Sandra Rosenfeld Katz has worked at Yad Vashem's International School for Holocaust Studies for over a decade, and the last five years within the e-Learning Department. An ed-tech specialist fluent in several languages, Katz has, alongside e-Learning Department Director Dr. Naama Shik, headed the team that recently created a new MOOC (Massive Open Online Course), entitled "Teaching the Holocaust: Innovative Approaches to the Challenges We Face."
The course is a joint venture with the University College London (UCL) Centre for Holocaust Education. Over the past few years, the Centre has conducted extensive research in order to identify some of the most important trends, concerns, challenges and achievements in teaching and learning about the Holocaust. This reservoir of knowledge, and the pedagogical and historical expertise of Yad Vashem, has enabled the development of this brand-new resource. In advance of the launch of the course this November, Katz shared some of her insights:
Why do you think MOOCs such as this are so popular among online learners today?
Massive Open Online Courses (MOOCs) in general are a great tool for online learners. There are many different platforms with a range of options, many of them free of charge. You can find them on almost any subject and really enhance your knowledge. As an in-depth learning experience to an academic level, students at universities and colleges can take MOOCs for credits, but what is great is that it is an open platform for anyone who wants to learn.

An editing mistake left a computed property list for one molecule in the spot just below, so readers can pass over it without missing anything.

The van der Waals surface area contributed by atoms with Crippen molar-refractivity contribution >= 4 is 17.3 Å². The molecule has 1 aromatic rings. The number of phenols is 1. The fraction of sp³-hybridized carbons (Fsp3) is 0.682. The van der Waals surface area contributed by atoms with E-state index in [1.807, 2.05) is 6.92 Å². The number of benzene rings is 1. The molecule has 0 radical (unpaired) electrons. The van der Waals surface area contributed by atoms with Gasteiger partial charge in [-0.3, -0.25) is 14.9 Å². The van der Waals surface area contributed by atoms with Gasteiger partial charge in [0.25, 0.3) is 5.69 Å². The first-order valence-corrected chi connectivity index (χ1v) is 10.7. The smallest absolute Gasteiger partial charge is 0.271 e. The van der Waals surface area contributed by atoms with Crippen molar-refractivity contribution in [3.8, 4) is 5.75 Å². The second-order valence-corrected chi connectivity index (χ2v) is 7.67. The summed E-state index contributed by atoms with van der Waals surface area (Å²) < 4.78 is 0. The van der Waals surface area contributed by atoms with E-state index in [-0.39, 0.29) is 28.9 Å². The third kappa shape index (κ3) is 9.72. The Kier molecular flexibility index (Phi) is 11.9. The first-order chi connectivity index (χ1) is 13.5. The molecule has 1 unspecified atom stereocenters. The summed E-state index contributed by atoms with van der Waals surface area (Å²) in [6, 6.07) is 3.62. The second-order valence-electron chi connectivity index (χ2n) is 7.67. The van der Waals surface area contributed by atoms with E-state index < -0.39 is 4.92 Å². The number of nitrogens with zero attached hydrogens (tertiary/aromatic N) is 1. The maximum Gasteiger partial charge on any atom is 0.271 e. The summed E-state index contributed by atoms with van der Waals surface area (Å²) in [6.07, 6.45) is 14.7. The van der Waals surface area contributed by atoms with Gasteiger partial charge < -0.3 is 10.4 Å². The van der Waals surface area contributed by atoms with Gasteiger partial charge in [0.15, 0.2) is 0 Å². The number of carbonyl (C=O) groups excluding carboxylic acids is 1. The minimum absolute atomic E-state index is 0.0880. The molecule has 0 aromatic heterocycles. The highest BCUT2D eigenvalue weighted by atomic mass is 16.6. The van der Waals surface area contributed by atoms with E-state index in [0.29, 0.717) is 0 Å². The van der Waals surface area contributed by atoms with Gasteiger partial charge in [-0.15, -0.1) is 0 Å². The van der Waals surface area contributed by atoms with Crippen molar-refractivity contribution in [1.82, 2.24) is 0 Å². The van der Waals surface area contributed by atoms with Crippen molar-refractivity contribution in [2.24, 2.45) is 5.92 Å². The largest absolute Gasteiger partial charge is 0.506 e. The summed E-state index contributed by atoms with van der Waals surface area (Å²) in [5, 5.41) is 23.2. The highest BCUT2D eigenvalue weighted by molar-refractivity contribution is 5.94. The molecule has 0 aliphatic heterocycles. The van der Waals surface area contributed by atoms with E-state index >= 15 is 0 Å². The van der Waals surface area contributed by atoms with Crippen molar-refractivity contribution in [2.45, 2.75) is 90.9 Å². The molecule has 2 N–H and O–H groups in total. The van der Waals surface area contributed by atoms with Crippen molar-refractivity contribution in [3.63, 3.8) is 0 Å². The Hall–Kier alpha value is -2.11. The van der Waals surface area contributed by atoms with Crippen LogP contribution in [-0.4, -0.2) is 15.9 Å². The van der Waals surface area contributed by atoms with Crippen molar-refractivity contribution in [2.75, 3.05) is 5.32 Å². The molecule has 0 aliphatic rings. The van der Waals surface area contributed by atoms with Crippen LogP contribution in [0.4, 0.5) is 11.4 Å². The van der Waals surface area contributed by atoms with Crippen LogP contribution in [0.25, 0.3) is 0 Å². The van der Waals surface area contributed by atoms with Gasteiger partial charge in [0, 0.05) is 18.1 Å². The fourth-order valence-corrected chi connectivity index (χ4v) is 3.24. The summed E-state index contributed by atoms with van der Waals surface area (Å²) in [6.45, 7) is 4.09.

This has been proven with our previous MOOCs about the Holocaust and Antisemitism – over 200,000 users so far have been registered on these courses, and they are far from being all teachers and students: We've had dentists, dancers, platoon commanders, politicians, television and radio presenters, designers, and surgeons – so many people from all walks of life are interested in expanding their horizons, and MOOCs allow them to do this from the comfort of their own homes.
During the current situation worldwide, many people have been quarantined or locked down, so a MOOC is a great way to pass the time, while gaining new information and skills. While of course we could not have foreseen this particular course being launched during a global pandemic, many teachers are currently teaching remotely and looking for enrichment training, which this course provides.
How is this MOOC different from other online courses?
This MOOC represents a unique collaboration between Yad Vashem and a leading British institution in Holocaust education. This is the first time that such a partnership has led to a such a far-reaching and critical tool for audiences around the world.